Monday, October 24, 2011

The Lost Fountain by Peter Andrew Sacco

What if you could turn back Father Time and become younger? Noah, a 12-year old boy, and his two friends set out to find the fabled Fountain of Youth, believing it can save the leader's younger brother who is afflicted with Progeria disease (premature aging). Unbeknownst to the boys, however, they are in a race to find the fountain with a greedy archaeologist who is hot on their trail. With the ghost of Ponce de León on their side, the boys learn that if one truly believes, anything can be accomplished, and that even the most seemingly remote dream can be reached.
The Lost Fountain is an uplifting, unrelenting tale for anyone considering himself a possibility thinker. The story is a timely exposé offering hope and goodness to all ages, especially today's children and youth.

50% of the proceeds will be donated to The Progeria Research Foundation

After hearing about this book, I was very interested in learning more. Thankfully, I was able to speak with author Peter Andrew Sacco the amazing author and find out all about him and his book. Here is what he had to say:

1.    Are there any particular spots you like to go to when you write? 

I find that the spot where you write doesn't matter as much as the mental focus I have going in to writing that day as well as a couple of cups of Java do help! I can truly say that I have actually written 7 books and a couple of scripts as  well as a plethora of magazine articles at Starbucks. People always ask how can you concentrate there? Well, I find writing in solitude to be very mundane and feeling like you are in the land of the living inspires you. I also find I can bounce ideas off of the folks/patrons at Starbucks who I have come to know very well over the one I frequent the last 7 years. Interestingly, if I am stuck for developing characters I "people watch" and they give me ideas for characters. I also pay attention to different mannerisms and styles they wear and I incorporate them into my character development. 

For my crime/suspense thriller Jack or Jill, a large part of the plots location is in Niagara Falls. Furthermore, the criminal psychologist in the novel meets with the detective heading the case (who is also his love interest) at the Starbucks I write out of. So basically, I write about what I know so sometimes go to the places in the book and write from there. For example, in Jack or Jill, the hero of the story needs to solve the 1888 Jack the Ripper killings to solve the modern day killings in Niagara Falls, so writing from spots featured in the story makes it that much more real. Heads or Tails which is the second book in the series also takes in Niagara Falls, Canada, Niagara Falls, New York and Buffalo, as well as Hamilton and Toronto, so many of the plots sites are places I go to as well as write from.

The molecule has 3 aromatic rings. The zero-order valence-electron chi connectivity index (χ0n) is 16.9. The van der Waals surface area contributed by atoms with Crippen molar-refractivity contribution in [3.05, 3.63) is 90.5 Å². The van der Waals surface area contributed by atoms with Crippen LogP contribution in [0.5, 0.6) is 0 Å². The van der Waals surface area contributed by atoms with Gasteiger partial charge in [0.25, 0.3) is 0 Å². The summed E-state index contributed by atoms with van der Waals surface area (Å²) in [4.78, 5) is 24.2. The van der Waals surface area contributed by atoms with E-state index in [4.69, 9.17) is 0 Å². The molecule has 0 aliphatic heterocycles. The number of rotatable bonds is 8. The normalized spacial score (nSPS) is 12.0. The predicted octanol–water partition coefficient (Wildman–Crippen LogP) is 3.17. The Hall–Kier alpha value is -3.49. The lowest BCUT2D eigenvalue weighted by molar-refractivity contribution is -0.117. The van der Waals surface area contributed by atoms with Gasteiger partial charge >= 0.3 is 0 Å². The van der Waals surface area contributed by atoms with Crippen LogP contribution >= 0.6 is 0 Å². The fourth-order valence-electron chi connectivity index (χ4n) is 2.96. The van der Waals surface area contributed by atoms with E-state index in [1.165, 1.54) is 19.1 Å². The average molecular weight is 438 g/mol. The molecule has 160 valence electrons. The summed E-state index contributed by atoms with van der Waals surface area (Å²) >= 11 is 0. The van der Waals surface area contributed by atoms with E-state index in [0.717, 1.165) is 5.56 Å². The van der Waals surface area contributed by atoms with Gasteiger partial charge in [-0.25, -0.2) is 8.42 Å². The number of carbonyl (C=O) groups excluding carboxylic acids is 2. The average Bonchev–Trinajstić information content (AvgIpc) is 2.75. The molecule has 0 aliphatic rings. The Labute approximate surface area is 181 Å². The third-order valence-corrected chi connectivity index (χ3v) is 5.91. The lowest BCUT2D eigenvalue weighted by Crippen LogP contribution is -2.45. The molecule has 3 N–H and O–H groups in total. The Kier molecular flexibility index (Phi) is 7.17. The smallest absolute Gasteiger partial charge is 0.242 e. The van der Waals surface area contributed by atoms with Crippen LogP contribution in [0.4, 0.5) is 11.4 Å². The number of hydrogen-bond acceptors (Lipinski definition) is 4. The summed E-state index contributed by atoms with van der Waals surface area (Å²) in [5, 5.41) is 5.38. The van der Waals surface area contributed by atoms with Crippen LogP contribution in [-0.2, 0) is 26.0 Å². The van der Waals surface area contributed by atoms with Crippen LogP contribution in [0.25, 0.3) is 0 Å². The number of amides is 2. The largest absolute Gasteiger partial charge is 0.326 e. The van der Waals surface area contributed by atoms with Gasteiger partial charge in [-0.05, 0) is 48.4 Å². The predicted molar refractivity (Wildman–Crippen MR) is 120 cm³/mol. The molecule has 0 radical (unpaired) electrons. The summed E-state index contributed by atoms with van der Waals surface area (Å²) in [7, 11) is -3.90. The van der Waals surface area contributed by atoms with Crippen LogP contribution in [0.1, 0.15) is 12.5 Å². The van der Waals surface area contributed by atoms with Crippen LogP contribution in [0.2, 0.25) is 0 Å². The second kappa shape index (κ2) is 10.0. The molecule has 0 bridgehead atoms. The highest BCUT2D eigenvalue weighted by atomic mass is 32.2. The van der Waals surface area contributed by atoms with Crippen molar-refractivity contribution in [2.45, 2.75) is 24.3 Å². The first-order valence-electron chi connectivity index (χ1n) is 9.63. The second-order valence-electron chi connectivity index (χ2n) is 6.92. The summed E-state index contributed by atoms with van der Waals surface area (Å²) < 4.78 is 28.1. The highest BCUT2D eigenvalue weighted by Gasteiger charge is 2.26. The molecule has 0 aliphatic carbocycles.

I would also say I enjoy writing out back on the largest deck of the tropical rainforest I created in my back yard. Writing next to the pond brings peace and tranquility. However, I am only limited to writing there spring, summers and lately later into autumn with the great weather changes we have been having.

2.    "The Lost Fountain" addresses the effects and issues of Progeria. Does it have a particular significance to you? How do you go about researching these sort of topics? 

For me, I first saw the disease on television on a talk show. It was very heart-wrenching to see these young kids aging so quickly. They were pillars of courage and strength in my books and I developed an amazing respect for them. I was at Disney World in Florida waiting to go on a ride with a friend when I saw a child with Progeria. It touched me in a way I have never forgotten. You just want to reach out and hug them...hug them all. As you can see I am a hugger!

In terms of researching topics, Google searches are modern day magic! Having completed a Ph.D. in psychology, my early years researching for essays and projects entailed cruel, old school methods of tracking things down keeping you in libraries for days. Today, you can find what you want so fast and easy. It is amazing how many experts I have connected with on-line or on Facebook who are great sources of information.

3.    Where do you get your story ideas?
Great question! Often times I get them while I am meditating or out for long walks. Sometimes I will be at the gym working out and "bam" something comes to me and the proverbial light bulb goes on! I would also like to say that looking at people and their mannerisms will sometimes help develop characters in my mind so I have the character before the story and the story gets developed as the character evolves in my mind.

4. How do you choose your characters?
Another great question! I would say very carefully! I need to find characters that have great charm, charisma and can entertain. I believe a great story is paramount, but the characters have to fit into the story, develop the story and become one with the story. It is like an orchestra--lots of instruments that together make beautiful music to create a masterful finished piece. With that said, the characters, plots and settings create the overture for a masterpiece of a story. I am not saying that my stories are masterpieces, but I have been known to hold people's interests by the unique stories my characters tell and portray! In the end, I always choose characters who are willing to provide twists to my stories and do things outside of "character".

To Order Peter Sacco's book The Lost Fountain, Jack or Jill or more information about Progeria, click on the links.

1 comment:

  1. Sounds like a great book--I actually knew a boy who, sadly, passed away from this disease.